I always apply auto color balance to the individual clips within a project. As the videographer was shooting and possibly changing position, the light may have shifted. While one clip benefits from adjustment, a different clip may actually look worse. Although it can be tedious to apply to each clip and view the impact, I highly recommend it; one size does not fit all.
Manual color correction options (versus auto) are available in iMovie, but that level of adjustment was not within the scope of this particular project.
Determining dates of clips
If cases and/or tapes are dated
For this collection of 21 tapes, some cases were dated with years and a brief description of contents (eight cases were not labeled at all):
- Softball 2002
- End 4/5/96
- Beginning 10/7/93 End Myrtle B. 1994
The tapes themselves were not labeled, so I had to be aware that if a tape had been placed into the wrong case, then the case label might not be appropriate for the tape inside of it. I made a note of each case label as I began to work on that particular tape, as it was my first indication of what might be on the associated tape.
If the video itself is dated
The case labels were a starting point. Dates recorded using the camcorder proved to be very reliable, when they were available. The camcorder manual explained how to view the date while playing the tape (it could be toggled on and off). While capturing the footage using Vidbox, I made sure to toggle the date and timestamp off. While editing the clips, I would replay the tape in the camcorder, toggle the date and timestamp on, and use it to date the clips. The camcorder date and timestamp were not always available, even on a single tape (i.e., it would be available for some footage but not for all footage). I utilized it whenever I could.
If neither of the above are available or reliable
There is always a bit of detective work associated with dating of tapes and clips. The client provided me with some key dates (anniversary, birthdays, baptism, etc.) If you cannot determine the date for a particular event, continue working with other material that follows on the same tape. If you ultimately determine the date of events before and after an event in question, the two known dates can at least sandwich the unknown one. In many cases, I ended up labeling with seasons if months could not be determined. There is a caveat to this approach, however. In a few instances, I could tell that an event was out of order on the tape. Perhaps something was accidentally recorded over (someone grabbed the wrong tape), or perhaps the intent was to record over something that was no longer needed. You cannot always rely on the order of items on the tapes themselves. Consider the age of individuals in the footage and the season to help you determine if something is out of order or not.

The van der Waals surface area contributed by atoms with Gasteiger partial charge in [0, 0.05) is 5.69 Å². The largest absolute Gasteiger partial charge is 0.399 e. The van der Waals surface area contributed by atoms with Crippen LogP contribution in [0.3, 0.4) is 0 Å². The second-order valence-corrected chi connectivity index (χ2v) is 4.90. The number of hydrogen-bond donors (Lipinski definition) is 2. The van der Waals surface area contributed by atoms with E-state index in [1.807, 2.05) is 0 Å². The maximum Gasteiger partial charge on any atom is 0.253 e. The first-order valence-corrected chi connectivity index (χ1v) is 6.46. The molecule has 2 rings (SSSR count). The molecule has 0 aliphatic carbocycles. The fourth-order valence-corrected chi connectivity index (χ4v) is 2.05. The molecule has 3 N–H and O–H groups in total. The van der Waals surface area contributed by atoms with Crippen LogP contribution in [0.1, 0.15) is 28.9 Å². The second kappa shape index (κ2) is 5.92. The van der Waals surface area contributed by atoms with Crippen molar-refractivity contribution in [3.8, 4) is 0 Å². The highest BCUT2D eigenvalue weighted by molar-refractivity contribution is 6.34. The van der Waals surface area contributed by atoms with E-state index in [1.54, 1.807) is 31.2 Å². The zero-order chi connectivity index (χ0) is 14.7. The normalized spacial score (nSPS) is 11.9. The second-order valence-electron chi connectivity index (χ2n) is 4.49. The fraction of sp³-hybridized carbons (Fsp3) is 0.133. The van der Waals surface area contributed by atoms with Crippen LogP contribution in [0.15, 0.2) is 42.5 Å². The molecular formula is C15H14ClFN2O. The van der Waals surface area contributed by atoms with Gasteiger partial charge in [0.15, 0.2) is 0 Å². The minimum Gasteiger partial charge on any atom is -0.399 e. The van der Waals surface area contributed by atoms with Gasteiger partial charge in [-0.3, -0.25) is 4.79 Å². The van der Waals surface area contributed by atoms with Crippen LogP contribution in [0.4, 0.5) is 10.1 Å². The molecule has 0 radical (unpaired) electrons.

Information can also be gathered from the video and/or audio. This does require taking time to watch and listen to the recording so that you can identify any clues. Below are a few examples of dating clips using clues within the audio and video:
- July 4, 1990: reference to July 4 (Independence Day) in the audio, and I was confident of the year.
- Sunday, September 2, 1990: audio reference to Sunday night; this clip followed Labor Day weekend clips (known from audio). I was confident that the year was 1990, so I could determine the dates of Labor Day weekend that year.
- October 20,1990; Notre Dame score was 29 to 20 (on audio); they played Miami on that date with that score. This date also matches the newspaper headline in the video – Oakland As and Cincinnati Reds in World Series (those dates were October 16-20, 1990).
- Friday, April 1, 1994: I was confident of the year, and there was mention of it being Good Friday on the audio.
- January 7, 1996: date was available from local newspaper coverage of a blizzard on this date; it was revisited by the newspaper 20 years later in 2016.
Most of the examples above were audio clues (except for the newspaper headline). An example of a video clue was this brochure from a piano recital (a bit hard to read: June 4, 2000).
Both children in the family participated in springboard diving during the summer months. I was unfamiliar with this sport and the associated terminology, which made dividing the clips and naming the movies challenging. I didn’t know how many dives were performed at a particular meet, whether the kids alternated or not, and what “DD” meant (announced as each diver stepped onto the board).